Life’s love found in tomb
television shows and written 13 books about boy king Tutankhamun.
“Every year we learn something new about him,” Dr Hawass said.
“I did find out how he died; he was not murdered but had physical problems including flat feet and suffered from malaria.
“I did a CT scan and believe these physical problems and an accident he had two hours before his death, maybe riding a chariot that fell, is how he died. I also did DNA and found his family.”
Dr Hawass was in Perth last week to launch exhibition Tutankhamun – His Tomb and His Treasures, presented by Van Egmond Group in association with WA Museum at Perth Convention and Exhibition Centre until January 15, 2017.
The exhibition has toured worldwide and Dr Hawass travels to each city to present a public lecture coinciding with the opening.
Tutankhamun – His Tomb and His Treasures features a re-creation of King Tut’s tomb as discovered by British archaeologist Howard Carter in November 1922 and meticulously documented by photographer Harry Burton.
All tickets include an audio guide and Dr Hawass said it was the most authentic exhibit he had seen.
“Most of the artefacts in this exhibition will never leave Egypt,” he said.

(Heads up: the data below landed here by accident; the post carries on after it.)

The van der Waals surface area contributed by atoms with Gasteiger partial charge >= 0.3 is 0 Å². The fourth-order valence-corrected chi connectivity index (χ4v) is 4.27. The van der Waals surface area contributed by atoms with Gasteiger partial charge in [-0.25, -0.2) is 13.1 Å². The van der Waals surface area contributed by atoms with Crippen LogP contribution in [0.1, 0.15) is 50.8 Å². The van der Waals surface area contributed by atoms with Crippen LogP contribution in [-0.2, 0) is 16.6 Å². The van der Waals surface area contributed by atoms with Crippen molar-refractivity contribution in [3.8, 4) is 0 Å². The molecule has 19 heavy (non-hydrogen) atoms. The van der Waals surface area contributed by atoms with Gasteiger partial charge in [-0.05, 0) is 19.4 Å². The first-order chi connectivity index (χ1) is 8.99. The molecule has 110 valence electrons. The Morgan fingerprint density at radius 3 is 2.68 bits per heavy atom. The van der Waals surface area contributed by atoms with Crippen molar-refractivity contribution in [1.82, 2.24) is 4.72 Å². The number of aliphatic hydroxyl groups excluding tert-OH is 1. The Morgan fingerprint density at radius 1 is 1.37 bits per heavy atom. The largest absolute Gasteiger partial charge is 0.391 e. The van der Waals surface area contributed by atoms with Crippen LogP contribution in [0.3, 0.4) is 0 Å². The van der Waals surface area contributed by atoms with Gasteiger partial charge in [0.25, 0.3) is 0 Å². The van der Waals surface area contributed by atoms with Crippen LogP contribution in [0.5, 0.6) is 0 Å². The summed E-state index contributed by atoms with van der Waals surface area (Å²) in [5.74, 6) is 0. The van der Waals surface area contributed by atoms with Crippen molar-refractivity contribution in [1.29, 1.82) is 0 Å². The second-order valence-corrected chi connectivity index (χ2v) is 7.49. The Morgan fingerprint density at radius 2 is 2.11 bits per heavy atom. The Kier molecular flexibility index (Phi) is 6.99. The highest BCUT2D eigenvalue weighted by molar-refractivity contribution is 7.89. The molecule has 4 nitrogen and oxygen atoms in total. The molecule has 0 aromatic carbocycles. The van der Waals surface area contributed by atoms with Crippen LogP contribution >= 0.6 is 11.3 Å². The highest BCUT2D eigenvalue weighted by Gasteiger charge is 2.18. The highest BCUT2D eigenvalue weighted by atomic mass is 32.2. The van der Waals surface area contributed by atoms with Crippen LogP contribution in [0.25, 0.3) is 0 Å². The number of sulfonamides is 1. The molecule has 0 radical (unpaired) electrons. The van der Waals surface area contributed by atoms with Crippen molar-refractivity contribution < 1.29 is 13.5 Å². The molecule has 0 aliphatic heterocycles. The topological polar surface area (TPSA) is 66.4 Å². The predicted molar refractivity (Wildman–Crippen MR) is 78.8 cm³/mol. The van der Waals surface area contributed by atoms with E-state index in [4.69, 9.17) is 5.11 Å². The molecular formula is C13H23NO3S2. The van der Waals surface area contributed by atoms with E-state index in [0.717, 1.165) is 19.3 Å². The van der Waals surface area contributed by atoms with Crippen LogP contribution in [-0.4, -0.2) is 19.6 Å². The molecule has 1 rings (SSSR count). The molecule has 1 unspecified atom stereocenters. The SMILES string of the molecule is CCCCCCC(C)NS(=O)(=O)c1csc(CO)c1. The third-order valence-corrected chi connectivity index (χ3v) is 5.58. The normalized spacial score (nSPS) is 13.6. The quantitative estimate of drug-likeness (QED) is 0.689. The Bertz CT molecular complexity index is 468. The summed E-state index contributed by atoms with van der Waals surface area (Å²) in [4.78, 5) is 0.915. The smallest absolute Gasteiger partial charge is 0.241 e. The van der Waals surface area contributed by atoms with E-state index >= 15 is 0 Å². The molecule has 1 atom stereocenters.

“Therefore it’s a great opportunity for people to look at the re-created mask, the coffin and see the amount of gold found inside the tomb.
“It is a well-educated exhibit for children and adults to learn about the discovery.
“Ancient Egypt is the only civilisation in the world where you can ask a child in Perth about it and they will respond with pyramids, sphinx, mummies and King Tut; all four fascinate everyone and now people can experience the mystery and magic of King Tut.”
Dr Hawass said one of his next projects was a show to promote tourism in Egypt where actor Tom Hanks was mentioned as a possible presenter with him.
“It’s not certain but we’re working on finalising it now,” he said.
“I hope it happens.”
World-renowned archaeologist and Egyptologist Dr Zahi Hawass was in Perth to open the exhibition.